Constipation Treatment and Prevention in Dogs (cont.)

Laxatives

A number of laxatives are available for treating constipation. Osmotic laxatives draw water into the intestines and liquefy the feces. Products containing lactulose, which must be prescribed by your veterinarian, are among the safest and most effective. A mild osmotic laxative effect can also be obtained by adding milk to the diet in amounts that exceed the capacity of the intestinal enzyme lactase to break down lactose into absorbable sugars-in other words, enough milk to cause diarrhea in a dog who is not constipated. The lactose molecule pulls fluid into the bowel and stimulates intestinal motility.

Stimulant laxatives increase the force of intestinal peristalsis. They are highly effective in treating constipation, but repeated use can interfere with colon function. A commonly used stimulant laxative is bisacodyl (Dulcolax). The dose for dogs is 5 mg to 20 mg per day.

These laxatives are used for treating constipation only. If they are given to dog with an obstruction, they can do serious damage. They are not the laxatives of choice for preventing constipation and should not be used every day. Consult your veterinarian before you give your dog any laxative.

Preventing Constipation

Good hydration, a nonconstipating diet, and regular exercise are the best preventives, along with adding fiber to the diet, if needed. A convenient way to provide the fiber is to feed a commercial food formulated for senior dogs. You can also obtain a high-fiber diet, such as Hill's Prescription w/d, from your veterinarian.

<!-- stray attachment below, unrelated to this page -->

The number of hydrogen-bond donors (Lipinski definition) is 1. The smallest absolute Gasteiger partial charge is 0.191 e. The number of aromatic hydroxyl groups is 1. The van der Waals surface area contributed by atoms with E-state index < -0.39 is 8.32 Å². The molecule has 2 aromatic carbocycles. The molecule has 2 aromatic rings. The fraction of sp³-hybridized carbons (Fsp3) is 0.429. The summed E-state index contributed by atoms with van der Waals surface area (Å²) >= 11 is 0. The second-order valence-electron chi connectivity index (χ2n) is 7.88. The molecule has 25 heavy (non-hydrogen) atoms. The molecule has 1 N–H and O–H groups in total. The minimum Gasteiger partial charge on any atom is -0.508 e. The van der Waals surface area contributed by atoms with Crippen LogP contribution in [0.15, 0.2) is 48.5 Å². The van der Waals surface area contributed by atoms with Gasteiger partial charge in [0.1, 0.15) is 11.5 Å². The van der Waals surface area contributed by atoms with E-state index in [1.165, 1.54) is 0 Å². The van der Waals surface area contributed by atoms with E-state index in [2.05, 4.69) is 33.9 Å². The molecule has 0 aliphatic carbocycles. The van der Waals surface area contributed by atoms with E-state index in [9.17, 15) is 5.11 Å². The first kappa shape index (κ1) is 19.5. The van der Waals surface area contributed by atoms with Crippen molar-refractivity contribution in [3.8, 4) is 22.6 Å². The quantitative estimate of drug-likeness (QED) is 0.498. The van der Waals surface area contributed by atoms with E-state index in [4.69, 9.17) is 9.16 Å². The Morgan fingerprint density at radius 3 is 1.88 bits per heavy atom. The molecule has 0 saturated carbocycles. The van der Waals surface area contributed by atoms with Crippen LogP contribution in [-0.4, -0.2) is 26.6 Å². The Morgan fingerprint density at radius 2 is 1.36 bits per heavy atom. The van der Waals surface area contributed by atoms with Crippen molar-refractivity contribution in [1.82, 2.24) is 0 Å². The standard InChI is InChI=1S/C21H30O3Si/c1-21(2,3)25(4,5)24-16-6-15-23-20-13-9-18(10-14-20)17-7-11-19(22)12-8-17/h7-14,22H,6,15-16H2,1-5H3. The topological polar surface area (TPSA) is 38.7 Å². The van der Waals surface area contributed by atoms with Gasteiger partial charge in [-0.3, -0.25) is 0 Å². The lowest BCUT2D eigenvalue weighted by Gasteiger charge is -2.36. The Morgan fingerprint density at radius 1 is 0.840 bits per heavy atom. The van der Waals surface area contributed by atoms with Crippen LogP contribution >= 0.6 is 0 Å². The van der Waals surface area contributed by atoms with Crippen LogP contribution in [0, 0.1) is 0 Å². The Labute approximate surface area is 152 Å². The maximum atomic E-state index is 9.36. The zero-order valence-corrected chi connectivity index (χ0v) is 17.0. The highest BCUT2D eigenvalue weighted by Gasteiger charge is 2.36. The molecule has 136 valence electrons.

Another way to provide additional fiber is to add a bulk-forming laxative daily to the dog's food. Bulk laxatives soften the feces and promote more frequent elimination. Commonly used bulk laxatives are unprocessed wheat bran (1 to 5 tablespoons, 15 to 75 ml per day) and Metamucil (1 to 5 teaspoons, 5 to 25 ml per day). Plain canned pumpkin (1 tablespoon to 1/2 cup, 100 ml) depending on the size of the dog, can also help. Bulk laxatives or pumpkin can be fed indefinitely without causing problems.

Emollient laxatives containing docusate are indicated when the feces are dry and hard, but should not be used if the dog is dehydrated.

Mineral oil is a lubricant laxative that facilitates the passage of hard stool through the anal canal. However, mineral oil interferes with the absorption of fat-soluble vitamins, so daily or frequent administration may cause vitamin deficiency. Mineral oil also reacts adversely with docusate and thus should not be used in conjunction with Colace and the other emollient laxatives. Never administer mineral oil by syringe because it is tasteless and can be inhaled into the lungs.

This article is excerpted from “Dog Owner’s Home Veterinary Handbook” with permission from Wiley Publishing, Inc.